The four of us, along with all of our bags, piled into the back of this green Jeep, which had two wooden bench seats in the back facing each other. We were told it would be a 1-hour taxi ride to Moa where we would switch to the next taxi. Once we started driving, I could tell we were in for a ride. The rain was pounding as the car swerved down an unpaved, crooked, and pothole ridden road that was starting to flood. Somehow the driver, who was swerving to avoid potholes, managed to hit ALL of the potholes he was trying to avoid. Along the road to Moa, we picked up 3 others who sat in the front seat with the driver. There were now 8 of us in the car and on top of my sickness, I was worried about getting carsick. I kept my eyes closed and thought of everything but how miserable I felt.
Two hours later, we made it to the industrial town of Moa. As promised, there was a different and much nicer taxi waiting for us at the Moa Transportation Station. It was a classic car SUV with air conditioning and updated seats. We piled in the vehicle and embarked on the next leg of our journey to Holguín. Luckily, this was a paved road and was a much smoother ride. Three hours later we arrived. As soon as we parked the French girl and I ran to find a restroom (it had now been over 6 hours without a bathroom – ask me for that story later), while the boys dealt with figuring out which taxi we would be in next.
I could tell when I was walking back from the bathroom that something was going on. Jon was talking very animatedly with hand motions, which is not typical for him. There was about 6 taxi drivers talking and yelling loudly. Apparently the original guy in Baracoa, who we had negotiated the 80 CUC per person price with, had undersold the taxi drivers. They told us that we had to pay 10 CUC more per person in order to get us to Havana (bringing the total price to the original 90 CUC price). Additionally, the original negotiation had included dropping Jon and me in Havana and the French couple in Varadero. For 90 CUC per person we only got to choose one drop off and would need to pay an additional cost to get to the second location.
Jon and I were fine paying the additional 10 per person. We didn’t have many other options and just wanted to get back to Havana. Finally the French couple relented  and agreed to pay the fee too. We would go to Varadero, maybe Jon and I would stay the night with our friends (who were already in Varadero) for one night, and venture on to Havana the next day. We’d read that Cuba could be an adventure and things wouldn’t go as planned, so we just had to roll with it.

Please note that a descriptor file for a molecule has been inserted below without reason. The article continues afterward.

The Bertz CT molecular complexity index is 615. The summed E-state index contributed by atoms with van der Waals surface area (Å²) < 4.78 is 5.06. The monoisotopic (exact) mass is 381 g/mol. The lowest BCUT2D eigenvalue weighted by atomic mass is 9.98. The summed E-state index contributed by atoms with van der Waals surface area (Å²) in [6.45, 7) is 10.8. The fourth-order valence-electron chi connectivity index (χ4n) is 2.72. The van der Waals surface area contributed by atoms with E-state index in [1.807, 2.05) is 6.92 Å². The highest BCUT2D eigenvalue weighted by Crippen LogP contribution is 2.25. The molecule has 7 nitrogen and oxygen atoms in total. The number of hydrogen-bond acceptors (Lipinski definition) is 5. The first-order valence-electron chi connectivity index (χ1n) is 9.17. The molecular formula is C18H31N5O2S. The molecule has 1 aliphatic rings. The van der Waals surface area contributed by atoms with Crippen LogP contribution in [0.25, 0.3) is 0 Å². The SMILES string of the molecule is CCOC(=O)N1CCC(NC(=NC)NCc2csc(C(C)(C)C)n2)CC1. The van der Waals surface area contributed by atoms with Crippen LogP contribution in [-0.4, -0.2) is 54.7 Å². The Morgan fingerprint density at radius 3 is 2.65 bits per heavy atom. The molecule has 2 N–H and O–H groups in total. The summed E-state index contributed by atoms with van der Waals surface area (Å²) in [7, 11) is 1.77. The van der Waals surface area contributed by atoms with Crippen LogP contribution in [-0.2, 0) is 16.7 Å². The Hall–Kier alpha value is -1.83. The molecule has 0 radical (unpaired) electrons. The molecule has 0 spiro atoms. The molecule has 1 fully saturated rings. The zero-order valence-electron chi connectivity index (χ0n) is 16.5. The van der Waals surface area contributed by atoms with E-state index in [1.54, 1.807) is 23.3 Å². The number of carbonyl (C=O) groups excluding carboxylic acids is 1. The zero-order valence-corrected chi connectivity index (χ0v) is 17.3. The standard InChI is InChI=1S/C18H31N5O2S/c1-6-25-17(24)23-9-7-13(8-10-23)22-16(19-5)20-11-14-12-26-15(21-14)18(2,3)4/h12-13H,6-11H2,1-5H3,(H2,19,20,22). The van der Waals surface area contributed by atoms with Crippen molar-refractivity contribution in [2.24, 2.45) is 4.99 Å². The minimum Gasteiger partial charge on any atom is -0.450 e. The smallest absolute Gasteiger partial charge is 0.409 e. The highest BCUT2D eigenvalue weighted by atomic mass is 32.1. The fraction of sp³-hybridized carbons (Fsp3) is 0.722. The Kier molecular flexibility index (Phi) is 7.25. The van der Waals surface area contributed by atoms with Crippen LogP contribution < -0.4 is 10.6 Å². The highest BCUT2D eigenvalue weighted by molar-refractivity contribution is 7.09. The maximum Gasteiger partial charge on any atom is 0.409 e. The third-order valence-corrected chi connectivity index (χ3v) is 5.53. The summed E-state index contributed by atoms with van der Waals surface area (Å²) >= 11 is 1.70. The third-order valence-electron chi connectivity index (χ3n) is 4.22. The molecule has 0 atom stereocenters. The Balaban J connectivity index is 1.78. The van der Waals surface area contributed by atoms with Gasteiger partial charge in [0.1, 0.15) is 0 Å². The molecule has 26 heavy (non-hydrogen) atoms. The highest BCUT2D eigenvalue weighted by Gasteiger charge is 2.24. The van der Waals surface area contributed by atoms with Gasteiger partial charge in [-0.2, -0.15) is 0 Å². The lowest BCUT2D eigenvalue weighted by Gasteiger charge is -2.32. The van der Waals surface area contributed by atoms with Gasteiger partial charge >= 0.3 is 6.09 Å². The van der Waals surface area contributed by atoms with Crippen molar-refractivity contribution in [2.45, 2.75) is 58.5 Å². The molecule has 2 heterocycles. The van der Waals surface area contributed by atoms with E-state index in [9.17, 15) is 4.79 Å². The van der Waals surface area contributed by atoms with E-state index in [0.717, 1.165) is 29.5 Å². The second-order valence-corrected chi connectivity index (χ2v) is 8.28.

The taxi drivers told us that the taxi from Holguín to Havana would be ready to leave in an hour, around 7pm. It would be another 10 hours from Holguín (we’d already been on the road for 6 hours). The drivers helped us bring our luggage over to a cafe where we got a snack; the only “real” food we’d had all day. It was at this time that my stomach started to hurt again and, as we sat chit chatting with our new friends, I realized that I didn’t feel like sitting in a car for an overnight 10-12 hour car ride. An hour came and went and I started to ask Jon what our Plan B was (at this point more like Plan D). He’d read in our tour book that Holguín had a modern airport with daily flights to Havana, so we could get a hotel that night and try to catch a flight out the next day. I really liked the sound of that idea.
About an hour and a half after we were supposed to depart from Holguín via taxi, the taxi drivers came over to us and said that they couldn’t get a hold of the driver who would take us to Havana, but that there would be another one in an hour that could take us if we wanted to wait. The four of us huddled together and discussed what we would do: the French couple wanted to try taking the Viazul bus and we wanted to try our luck with the airport the next day. So, we decided it was time to part ways. We bid our farewells and more importantly wished each other luck on the remainder of our journeys…
The adventure continues in Havana and at a 1950s-style hospital